A celebration of either the preservation or history of the Kent and East Sussex Railway (K&ESR) would never be complete without at least one ex-London, Brighton and South Coast Railway (LBSCR) terrier and the fortieth anniversary was no exception. Only one of the railway’s two terrier tanks was in action and luckily for me it was one I had never seen in action before. Although I grew up near the K&ESR, I never saw this locomotive in action as I had moved away before it was steamed in 2001.
That said, this is by no means the first time I’ve looked at terrier tank engines on this blog! I have several models of the type in the locoyard model collection and if pressed they would be the class I would call my “favourite”. This is partly because I saw them regularly at both the K&ESR and Bluebell railways, partly because they are so old with interesting histories and definitely because they are full of character!
Being small, lightweight and with a rapid rate of acceleration, the class soon earned the nickname “terrier” (also attributed their unusual “bark” or sound when chuffing.) Although widely associated with small branch lines which they served through most of their life, they were originally intended to work London’s suburban routes of the LBSCR. Built to be light yet powerful they differed from many other tank engine designs built for shunting in mind. The London routes soon developed and traffic exceeded the locomotive’s capacity, but the coming of the light railways act of 1896 ushered in a demand for cheap, light and sprightly steam engines. The second-hand LBSCR terrier tank fitted the bill perfectly.
This locomotive was one of the last of its class to be built and is “only” 134 years old! Built in 1880 as number 78 Knowle, the locomotive had amassed a mileage of nearly a million miles before it was absorbed into the newly formed Southern railway in 1923. In the 1930’s it spent time on the Isle of Wight as number 14 Bembridge before being returned in 1936, renumbered 2678 and working the Hayling Island Branch until 1940. It was from this date until hauling the railway’s last passenger train train in 1954 (with 32655, the Bluebell Line’s famous 55 Stepney) that it was primarily based on the K&ESR, on long-term loan. After 1948 it had been renumbered as British Railways 32678. After working on the K&ESR it was transferred back to the Hayling Island branch line until withdrawal in 1964.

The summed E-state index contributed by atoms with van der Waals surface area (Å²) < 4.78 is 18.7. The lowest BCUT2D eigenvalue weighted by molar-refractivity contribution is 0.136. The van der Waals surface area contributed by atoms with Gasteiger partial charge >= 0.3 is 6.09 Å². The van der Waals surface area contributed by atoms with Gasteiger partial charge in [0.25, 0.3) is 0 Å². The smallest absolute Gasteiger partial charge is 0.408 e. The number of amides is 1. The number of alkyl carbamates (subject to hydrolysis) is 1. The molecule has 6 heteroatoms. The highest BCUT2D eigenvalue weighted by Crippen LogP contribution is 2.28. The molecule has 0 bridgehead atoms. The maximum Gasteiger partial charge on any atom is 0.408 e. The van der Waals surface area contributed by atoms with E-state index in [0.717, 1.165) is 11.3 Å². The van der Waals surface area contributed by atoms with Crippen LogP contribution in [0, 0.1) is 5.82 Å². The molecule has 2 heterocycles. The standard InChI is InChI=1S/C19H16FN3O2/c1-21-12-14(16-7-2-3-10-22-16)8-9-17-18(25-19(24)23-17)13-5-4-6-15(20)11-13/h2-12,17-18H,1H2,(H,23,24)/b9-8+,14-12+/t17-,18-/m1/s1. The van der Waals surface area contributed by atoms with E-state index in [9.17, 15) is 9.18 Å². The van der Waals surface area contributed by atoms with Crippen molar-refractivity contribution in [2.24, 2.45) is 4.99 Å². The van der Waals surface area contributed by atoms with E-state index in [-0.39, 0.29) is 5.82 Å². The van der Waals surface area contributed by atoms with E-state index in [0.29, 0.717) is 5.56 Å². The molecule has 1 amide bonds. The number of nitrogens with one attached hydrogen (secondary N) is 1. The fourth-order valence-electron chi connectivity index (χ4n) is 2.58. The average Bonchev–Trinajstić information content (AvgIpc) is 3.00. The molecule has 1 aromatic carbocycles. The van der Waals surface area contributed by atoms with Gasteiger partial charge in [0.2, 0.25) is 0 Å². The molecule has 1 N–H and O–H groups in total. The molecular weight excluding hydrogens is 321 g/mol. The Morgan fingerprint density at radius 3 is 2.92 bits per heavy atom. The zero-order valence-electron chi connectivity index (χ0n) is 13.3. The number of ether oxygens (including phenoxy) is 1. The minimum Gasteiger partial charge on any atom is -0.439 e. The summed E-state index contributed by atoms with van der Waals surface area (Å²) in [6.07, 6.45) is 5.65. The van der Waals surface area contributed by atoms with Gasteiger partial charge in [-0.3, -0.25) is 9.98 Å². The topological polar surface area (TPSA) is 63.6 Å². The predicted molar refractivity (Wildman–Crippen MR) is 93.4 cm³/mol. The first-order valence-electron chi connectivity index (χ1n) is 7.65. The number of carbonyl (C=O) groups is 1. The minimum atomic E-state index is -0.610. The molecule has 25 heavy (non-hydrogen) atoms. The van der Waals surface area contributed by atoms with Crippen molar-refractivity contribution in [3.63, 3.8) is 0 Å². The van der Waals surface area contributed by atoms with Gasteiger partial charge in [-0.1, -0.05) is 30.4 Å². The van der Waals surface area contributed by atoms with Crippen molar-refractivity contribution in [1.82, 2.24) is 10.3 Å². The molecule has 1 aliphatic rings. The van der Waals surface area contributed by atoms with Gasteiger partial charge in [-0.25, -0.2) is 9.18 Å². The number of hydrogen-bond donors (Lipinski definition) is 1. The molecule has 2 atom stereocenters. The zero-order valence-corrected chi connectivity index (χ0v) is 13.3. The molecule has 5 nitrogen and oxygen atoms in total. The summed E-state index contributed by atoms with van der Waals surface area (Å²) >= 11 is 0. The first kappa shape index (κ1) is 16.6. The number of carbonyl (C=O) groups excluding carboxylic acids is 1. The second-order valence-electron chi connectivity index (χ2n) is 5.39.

With its long association with the railway, particularly in hauling it’s last train before closure by British Railways, it was very fitting for it to be running during the gala. The railway’s other terrier, 1872 built 32670 (3 Bodiam), has a locomotive with an even longer association with the line, but was not available for service. Both of these locomotives are owned and operated by the Terrier Trust.
Whilst at Tenterden, I witnessed the Terrier Trust being presented a cheque by “Talking of Trains” of Surbiton of £700. This sum came from late Gerry Siviour’s funeral collection, a gentleman who used to lecture at Talking of Trains. The total collection from his memory is a remarkable £1200 now. More of this can be read here.
My wife and I took the last round trip of the day on the Saturday behind 32678, in a South East and Chatham Railway “Birdcage” carriage. This is part of a vintage set of carriages, which I hope to look at in a little more detail at a later date.
This is the final post looking at the locomotives that ran on the Kent and East Sussex Railway’s gala (click here to read the others). I’ve enjoyed looking at the history of these locomotives and I hope you’ve enjoyed reading about them!